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News / Life / Clark County Life

Energy Adviser: Check backflow device once a year

By Clark Public Utilities
Published: May 6, 2023, 6:01am

One of the most valuable shared resources in our community lies right beneath our feet.

Clark County is fortunate to have a large and high-quality aquifer to rely on for its drinking water supply. We can help protect our water by being mindful of what goes into it.

One of the most important things home and property owners can do is ensure their backflow prevention devices are regularly tested and kept in top shape.

“Backflow prevention devices prevent pollutants from getting sucked back into the water supply,” said Gary St John, water quality specialist at Clark Public Utilities. “Not every home has one, but every irrigation, automatic lawn sprinkling system or large dedicated fire suppression system should have backflow preventers installed. And they should be inspected and tested at least once a year.”

Backflow prevention assembly testing is required by law. Clark Public Utilities recommends testing in the spring, just before the irrigation season begins. It’s quick and doesn’t cost much.

Backflow occurs at the customer’s end of the tap when water flows opposite of its intended direction. That phenomenon can pull harmful substances into a water supply.

Typically, backflow is rare. It’s most likely to occur just after a significant impact to the water system — like a main break or a large firefighting effort near your connection. When it does occur, irrigation systems pose some of the greatest risks of contamination. Without a functioning backflow blocker, they can draw in harmful lawn and garden chemicals.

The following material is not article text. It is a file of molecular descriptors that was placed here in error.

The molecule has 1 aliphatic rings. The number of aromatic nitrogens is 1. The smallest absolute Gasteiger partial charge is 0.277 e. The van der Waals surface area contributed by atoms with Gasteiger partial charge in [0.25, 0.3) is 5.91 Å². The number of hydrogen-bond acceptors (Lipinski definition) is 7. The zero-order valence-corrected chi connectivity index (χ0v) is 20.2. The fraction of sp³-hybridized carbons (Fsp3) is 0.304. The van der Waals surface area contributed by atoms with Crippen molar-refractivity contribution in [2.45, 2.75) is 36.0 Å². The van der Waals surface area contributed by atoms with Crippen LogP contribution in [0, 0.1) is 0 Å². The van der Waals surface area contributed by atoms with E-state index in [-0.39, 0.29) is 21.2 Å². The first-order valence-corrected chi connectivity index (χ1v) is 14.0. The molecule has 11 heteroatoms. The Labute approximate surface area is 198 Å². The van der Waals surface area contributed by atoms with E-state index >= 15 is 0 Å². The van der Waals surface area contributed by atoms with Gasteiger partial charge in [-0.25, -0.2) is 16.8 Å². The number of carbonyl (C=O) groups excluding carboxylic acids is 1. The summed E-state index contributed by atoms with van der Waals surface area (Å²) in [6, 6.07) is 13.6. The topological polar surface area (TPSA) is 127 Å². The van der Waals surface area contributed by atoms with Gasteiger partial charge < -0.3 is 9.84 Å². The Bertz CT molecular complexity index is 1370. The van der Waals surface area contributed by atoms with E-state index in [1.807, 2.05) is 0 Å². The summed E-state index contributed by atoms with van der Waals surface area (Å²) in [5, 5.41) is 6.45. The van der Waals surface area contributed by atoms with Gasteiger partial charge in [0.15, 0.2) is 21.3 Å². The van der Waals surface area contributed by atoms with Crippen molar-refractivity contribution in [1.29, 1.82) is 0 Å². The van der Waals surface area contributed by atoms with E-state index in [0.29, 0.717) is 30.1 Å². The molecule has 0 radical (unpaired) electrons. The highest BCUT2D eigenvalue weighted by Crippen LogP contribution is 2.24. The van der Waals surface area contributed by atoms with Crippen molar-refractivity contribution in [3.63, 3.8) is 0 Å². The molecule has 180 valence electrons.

“Many of our customers who either just moved here or just bought a new property had never heard of backflow prevention or backflow testing until we they spoke to us,” St John said.

To find out if your irrigation system has a backflow prevention device look for an in-ground, green-lidded rectangular box near the water meter or close to the house. If you have one, it’ll be in there.

Clark Public Utilities water customers who aren’t sure if they have a backflow assembly can call the utility’s dedicated backflow line at 360-992-8589. If there’s not a record of a backflow prevention device at your address, a serviceman can come to inspect the system.

“We can only check backflow status for our water service customers,” St John said. “Other folks should check with their specific water provider.”

Clark Public Utilities offers a convenient annual backflow testing program for its water customers. Every year a certified backflow assembly tester is contracted at a set rate to test every participant’s backflow device. To participate, call the utility’s backflow line mentioned above.

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A list of some backflow assembly testers can be found on the Clark Public Utilities website. It’s not a recommendation or warranty of any kind — but it is a helpful place to start looking for a professional.

Properties without irrigation systems probably needn’t worry about backflow. Residential and most commercial plumbing fixtures have air gaps that stop it. Many lawn sprinkler systems are equipped with atmospheric vacuum breakers, or AVBs that do the same.

The one place the average homeowner could see backflow is at the garden hose. Homes built before the 1990s might not have vacuum breaker-equipped hose spigots. Replacing those will eliminate the risk. But if that’s not an option, the hose should never be submerged after it’s been shut off.


Energy Adviser is written by Clark Public Utilities. Send questions to ecod@clarkpud.com or to Energy Adviser, c/o Clark Public Utilities, P.O. Box 8900, Vancouver, WA 98688.

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